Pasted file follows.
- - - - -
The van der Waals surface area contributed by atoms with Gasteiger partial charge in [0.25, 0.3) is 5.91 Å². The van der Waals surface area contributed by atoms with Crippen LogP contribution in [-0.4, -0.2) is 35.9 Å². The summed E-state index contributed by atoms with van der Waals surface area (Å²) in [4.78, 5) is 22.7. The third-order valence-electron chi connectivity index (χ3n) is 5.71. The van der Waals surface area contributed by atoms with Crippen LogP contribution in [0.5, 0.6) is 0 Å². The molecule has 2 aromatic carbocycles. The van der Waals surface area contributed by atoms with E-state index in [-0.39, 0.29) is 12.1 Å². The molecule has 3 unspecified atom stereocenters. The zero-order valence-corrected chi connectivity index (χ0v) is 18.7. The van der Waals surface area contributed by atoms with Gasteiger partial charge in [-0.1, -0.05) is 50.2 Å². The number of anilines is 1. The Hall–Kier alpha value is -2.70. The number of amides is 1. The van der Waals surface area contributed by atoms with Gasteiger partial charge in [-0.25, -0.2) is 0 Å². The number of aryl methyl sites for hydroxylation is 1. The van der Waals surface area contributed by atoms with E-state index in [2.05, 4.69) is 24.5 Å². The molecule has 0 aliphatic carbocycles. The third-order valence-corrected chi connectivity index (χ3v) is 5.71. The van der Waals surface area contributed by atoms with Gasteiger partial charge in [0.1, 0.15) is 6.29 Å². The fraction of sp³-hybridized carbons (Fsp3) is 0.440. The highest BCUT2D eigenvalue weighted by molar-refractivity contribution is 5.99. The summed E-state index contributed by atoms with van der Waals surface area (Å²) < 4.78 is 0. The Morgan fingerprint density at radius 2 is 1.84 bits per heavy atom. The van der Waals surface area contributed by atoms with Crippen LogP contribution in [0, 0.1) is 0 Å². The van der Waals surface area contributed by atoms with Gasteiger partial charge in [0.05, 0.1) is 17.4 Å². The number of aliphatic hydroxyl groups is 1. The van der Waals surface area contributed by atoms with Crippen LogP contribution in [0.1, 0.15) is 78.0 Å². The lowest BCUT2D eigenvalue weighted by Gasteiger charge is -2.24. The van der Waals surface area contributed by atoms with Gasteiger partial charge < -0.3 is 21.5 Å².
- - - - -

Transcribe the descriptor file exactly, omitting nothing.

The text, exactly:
The van der Waals surface area contributed by atoms with Gasteiger partial charge in [0.25, 0.3) is 5.91 Å². The van der Waals surface area contributed by atoms with Crippen LogP contribution in [-0.4, -0.2) is 35.9 Å². The summed E-state index contributed by atoms with van der Waals surface area (Å²) in [4.78, 5) is 22.7. The third-order valence-electron chi connectivity index (χ3n) is 5.71. The van der Waals surface area contributed by atoms with Crippen LogP contribution in [0.5, 0.6) is 0 Å². The molecule has 2 aromatic carbocycles. The van der Waals surface area contributed by atoms with E-state index in [-0.39, 0.29) is 12.1 Å². The molecule has 3 unspecified atom stereocenters. The zero-order valence-corrected chi connectivity index (χ0v) is 18.7. The van der Waals surface area contributed by atoms with Gasteiger partial charge in [-0.1, -0.05) is 50.2 Å². The number of anilines is 1. The Hall–Kier alpha value is -2.70. The number of amides is 1. The van der Waals surface area contributed by atoms with Gasteiger partial charge in [-0.25, -0.2) is 0 Å². The number of aryl methyl sites for hydroxylation is 1. The van der Waals surface area contributed by atoms with E-state index in [2.05, 4.69) is 24.5 Å². The molecule has 0 aliphatic carbocycles. The third-order valence-corrected chi connectivity index (χ3v) is 5.71. The van der Waals surface area contributed by atoms with Gasteiger partial charge in [0.1, 0.15) is 6.29 Å². The fraction of sp³-hybridized carbons (Fsp3) is 0.440. The highest BCUT2D eigenvalue weighted by molar-refractivity contribution is 5.99. The summed E-state index contributed by atoms with van der Waals surface area (Å²) < 4.78 is 0. The Morgan fingerprint density at radius 2 is 1.84 bits per heavy atom. The van der Waals surface area contributed by atoms with Crippen LogP contribution in [0, 0.1) is 0 Å². The van der Waals surface area contributed by atoms with Gasteiger partial charge in [0.05, 0.1) is 17.4 Å². The number of aliphatic hydroxyl groups is 1. The van der Waals surface area contributed by atoms with Crippen LogP contribution in [0.1, 0.15) is 78.0 Å². The lowest BCUT2D eigenvalue weighted by Gasteiger charge is -2.24. The van der Waals surface area contributed by atoms with Gasteiger partial charge < -0.3 is 21.5 Å².